Ant's nominated charity for the Talisker Atlantic Rowing Race  is the Dogs Trust and any help to smash his target would be appreciated. The link to the Just Giving is as follows...

    Screenshot 2021-05-02 at 12.11.48

  • 172. Top Tips Tuesday - Bragging Not Blogging

    IMG_1469So we won last Wednesday night, good boat speed, having said that half the fleet were on a summer break/participating in the Fastnet etc etc. Skipper had a smile on his face (unlike the previous Wednesday night when we went from first to third due to my tactical wizardry, the expression on Marks face was more like that of a slapped backside!) However, despite fitting a Soak halyard clip, trying it out before the race and then not using it for some reason best known by our foredeck man, we still got the spinnaker halyard caught, fortunately not when it was at a critical time! The Soak clip can be used with as small a diameter as 4mm and up to 9mm, strip the outer cover of a 12 mm? Whilst it will find more and more favour with the racing fleet methinks it will find a use on my Mystery when I decide to go for a hoist of our cruising chute.

    Writing about the Mystery (and if all goes to plan we will, at last, be 'cruising' the Ionian early September) I had promised a guy I met out there that if he was still interested I would bring him out three of the Clear Step outside lead furling blocks. He had admired them when moored alongside me in Mandraki harbour back in September! The Schaefer Clear step gives you a clear lead aft for your furling line, one less thing to trip on!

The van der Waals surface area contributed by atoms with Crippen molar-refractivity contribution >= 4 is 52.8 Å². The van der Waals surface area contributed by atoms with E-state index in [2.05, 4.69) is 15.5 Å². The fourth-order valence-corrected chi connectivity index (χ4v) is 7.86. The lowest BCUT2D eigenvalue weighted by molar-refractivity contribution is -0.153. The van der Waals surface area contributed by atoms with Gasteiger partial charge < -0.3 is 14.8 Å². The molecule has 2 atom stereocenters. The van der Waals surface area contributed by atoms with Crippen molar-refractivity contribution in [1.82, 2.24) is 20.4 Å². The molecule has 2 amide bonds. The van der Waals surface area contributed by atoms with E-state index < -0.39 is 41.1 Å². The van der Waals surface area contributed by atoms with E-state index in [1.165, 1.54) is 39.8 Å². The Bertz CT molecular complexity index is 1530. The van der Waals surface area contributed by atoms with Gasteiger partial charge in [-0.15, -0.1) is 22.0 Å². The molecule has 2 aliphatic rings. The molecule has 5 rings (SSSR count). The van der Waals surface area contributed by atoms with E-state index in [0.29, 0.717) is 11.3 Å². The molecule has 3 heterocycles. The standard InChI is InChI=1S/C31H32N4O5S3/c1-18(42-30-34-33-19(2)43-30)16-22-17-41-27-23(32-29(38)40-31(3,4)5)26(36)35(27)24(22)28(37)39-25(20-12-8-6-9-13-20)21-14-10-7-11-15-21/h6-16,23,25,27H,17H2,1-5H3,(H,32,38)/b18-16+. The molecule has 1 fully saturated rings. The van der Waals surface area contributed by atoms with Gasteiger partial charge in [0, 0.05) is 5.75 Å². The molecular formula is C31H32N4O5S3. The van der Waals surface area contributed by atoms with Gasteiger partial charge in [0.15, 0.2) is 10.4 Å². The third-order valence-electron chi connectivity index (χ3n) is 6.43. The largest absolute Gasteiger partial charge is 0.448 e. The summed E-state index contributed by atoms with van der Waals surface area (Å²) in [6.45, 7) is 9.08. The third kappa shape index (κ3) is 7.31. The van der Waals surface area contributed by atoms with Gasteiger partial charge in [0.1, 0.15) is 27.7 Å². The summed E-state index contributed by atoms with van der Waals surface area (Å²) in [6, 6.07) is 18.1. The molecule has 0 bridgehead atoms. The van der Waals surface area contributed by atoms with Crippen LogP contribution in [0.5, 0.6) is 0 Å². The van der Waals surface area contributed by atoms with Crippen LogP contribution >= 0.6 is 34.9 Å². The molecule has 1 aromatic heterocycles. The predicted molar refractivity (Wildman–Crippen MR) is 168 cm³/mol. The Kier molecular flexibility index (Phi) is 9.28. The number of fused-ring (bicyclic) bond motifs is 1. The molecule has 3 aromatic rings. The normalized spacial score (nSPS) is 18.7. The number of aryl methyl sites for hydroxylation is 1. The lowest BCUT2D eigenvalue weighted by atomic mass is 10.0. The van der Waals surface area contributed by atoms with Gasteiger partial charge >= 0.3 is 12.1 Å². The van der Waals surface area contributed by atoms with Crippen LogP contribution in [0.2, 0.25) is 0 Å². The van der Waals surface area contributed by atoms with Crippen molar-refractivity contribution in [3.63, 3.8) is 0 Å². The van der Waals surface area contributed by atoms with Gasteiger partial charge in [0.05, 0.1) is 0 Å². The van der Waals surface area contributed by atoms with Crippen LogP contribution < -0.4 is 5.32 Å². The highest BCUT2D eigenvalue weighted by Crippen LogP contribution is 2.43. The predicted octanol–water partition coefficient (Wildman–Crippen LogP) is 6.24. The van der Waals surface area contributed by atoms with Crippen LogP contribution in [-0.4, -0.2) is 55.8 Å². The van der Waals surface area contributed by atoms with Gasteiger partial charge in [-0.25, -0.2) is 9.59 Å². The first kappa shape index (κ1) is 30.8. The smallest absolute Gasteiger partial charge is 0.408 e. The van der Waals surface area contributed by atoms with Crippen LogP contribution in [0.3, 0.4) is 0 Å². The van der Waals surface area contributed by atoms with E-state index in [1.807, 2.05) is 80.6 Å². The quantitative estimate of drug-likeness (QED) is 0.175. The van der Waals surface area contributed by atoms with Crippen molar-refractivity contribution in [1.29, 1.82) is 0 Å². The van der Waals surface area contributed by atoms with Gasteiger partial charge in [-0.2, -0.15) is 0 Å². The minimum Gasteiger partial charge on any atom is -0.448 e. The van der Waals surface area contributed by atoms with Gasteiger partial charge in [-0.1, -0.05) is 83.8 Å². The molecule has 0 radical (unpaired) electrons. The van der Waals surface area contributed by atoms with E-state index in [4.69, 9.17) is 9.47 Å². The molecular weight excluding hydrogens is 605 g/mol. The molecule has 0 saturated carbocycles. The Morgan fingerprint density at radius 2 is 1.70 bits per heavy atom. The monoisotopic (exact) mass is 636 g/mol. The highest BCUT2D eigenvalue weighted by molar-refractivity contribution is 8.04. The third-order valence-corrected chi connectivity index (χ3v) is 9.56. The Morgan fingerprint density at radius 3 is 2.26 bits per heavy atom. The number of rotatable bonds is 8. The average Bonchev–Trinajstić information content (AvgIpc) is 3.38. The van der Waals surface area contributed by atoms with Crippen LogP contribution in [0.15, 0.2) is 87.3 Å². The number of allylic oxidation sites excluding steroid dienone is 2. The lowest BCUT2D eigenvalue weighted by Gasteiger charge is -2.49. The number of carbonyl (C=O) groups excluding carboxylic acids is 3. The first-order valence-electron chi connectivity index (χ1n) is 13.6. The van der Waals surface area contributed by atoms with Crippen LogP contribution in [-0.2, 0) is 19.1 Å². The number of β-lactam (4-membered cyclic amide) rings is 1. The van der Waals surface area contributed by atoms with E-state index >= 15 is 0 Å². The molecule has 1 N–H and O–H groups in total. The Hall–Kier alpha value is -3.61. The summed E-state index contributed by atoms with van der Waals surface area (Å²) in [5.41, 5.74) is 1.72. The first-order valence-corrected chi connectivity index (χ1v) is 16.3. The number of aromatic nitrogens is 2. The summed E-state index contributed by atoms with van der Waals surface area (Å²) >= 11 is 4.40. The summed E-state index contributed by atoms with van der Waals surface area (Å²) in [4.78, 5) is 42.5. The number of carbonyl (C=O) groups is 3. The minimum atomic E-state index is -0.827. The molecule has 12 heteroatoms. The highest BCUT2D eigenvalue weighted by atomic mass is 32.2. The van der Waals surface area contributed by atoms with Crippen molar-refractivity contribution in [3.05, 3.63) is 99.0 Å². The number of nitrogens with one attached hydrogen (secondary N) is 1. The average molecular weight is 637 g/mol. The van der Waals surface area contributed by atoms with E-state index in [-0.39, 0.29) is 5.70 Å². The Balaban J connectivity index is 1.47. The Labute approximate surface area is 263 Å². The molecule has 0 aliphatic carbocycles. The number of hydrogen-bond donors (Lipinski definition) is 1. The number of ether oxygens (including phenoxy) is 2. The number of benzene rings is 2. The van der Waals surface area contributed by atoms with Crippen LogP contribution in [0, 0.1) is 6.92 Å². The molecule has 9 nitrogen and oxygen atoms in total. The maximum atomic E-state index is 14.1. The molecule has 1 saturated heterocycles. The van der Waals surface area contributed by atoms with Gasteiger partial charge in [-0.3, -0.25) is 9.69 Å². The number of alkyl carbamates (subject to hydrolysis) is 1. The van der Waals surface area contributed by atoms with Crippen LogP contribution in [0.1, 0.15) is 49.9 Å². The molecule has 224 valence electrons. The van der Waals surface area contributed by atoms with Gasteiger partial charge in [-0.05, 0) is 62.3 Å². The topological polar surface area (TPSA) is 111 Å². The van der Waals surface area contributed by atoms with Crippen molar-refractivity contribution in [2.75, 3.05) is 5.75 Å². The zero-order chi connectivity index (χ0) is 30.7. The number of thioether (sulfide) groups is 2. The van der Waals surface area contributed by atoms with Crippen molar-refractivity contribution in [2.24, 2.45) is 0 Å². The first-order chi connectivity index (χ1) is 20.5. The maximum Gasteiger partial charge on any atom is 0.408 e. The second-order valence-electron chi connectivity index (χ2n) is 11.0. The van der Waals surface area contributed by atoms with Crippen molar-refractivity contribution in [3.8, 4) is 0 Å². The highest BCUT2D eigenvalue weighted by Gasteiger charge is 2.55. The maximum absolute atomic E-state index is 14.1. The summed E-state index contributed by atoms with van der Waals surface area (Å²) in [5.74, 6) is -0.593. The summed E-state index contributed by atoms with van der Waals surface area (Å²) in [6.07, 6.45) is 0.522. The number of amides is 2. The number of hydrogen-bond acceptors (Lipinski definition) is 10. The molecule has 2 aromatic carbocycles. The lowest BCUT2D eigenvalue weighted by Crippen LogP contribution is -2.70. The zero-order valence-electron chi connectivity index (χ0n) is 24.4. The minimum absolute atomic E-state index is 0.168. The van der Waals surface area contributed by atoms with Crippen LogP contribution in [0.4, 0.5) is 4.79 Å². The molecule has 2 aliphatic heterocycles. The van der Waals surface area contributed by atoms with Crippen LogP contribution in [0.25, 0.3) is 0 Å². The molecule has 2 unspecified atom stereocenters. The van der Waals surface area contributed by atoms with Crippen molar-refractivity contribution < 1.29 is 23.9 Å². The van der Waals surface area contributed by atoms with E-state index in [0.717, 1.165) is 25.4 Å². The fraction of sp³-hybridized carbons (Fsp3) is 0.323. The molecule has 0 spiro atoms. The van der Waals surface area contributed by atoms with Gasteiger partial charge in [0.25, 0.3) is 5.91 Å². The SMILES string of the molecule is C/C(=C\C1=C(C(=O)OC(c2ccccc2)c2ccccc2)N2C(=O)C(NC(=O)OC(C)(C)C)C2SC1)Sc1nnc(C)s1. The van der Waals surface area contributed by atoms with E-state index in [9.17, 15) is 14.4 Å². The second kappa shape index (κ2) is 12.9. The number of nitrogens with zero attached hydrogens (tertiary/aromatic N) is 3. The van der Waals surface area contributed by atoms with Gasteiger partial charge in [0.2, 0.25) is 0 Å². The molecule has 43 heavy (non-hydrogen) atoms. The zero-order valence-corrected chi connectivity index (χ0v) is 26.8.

• 157. Top Tips Tuesday - Tame That Leech with the Antal Dynablock

    Hindsight Deck Plan

    The Stephen Jones designed Mystery 35 has a 110% jib (probably best way to describe it as being tall and slim, bit like me?) The headsail is long in the luff/leech and relatively short in the foot and it is easy to handle by a lighter weight crew member like Jenny. The jib on our boat is sheeted through adjustable cars with the control line taken back to the cockpit. Chris Owen, when he designed the jib, incorporated vertical battens in the headsail to help control the leech. However, with a narrow sheeting angle which equates to good pointing ability there are times, when reaching, that even with the cars in their forward position the upper leech is too open. To control this a barber hauler block can be successfully deployed; it keeps the slot open once the main is eased and with the genoa sheet then ‘popped’ into the block a perfect leech can be achieved. Attach to a stanchion base or through a folding padeye - see no 17 on the deck plan!

    Antal Dynablock

    The new Antal Dynablock caught Andy’s eye when shown them the other month and with him knowing my need for speed he conveniently left one on my desk (good salesman that boss of mine, I taught him well) so the upshot is I am going to carry a couple on board for this very purpose. Also available from Antal is a Barber Block, twice the working load but twice the price. If you are a ‘proper’ racer unlike me, a fast cruiser or just enjoy the pleasure of a yacht with bigger genoa sheets than 12mm this is the one to go for. It's feature include an easy 2:1 control (a line thru the ring allows easier control of the block height and with the larger 54mm dia sheave will take up to 16mm.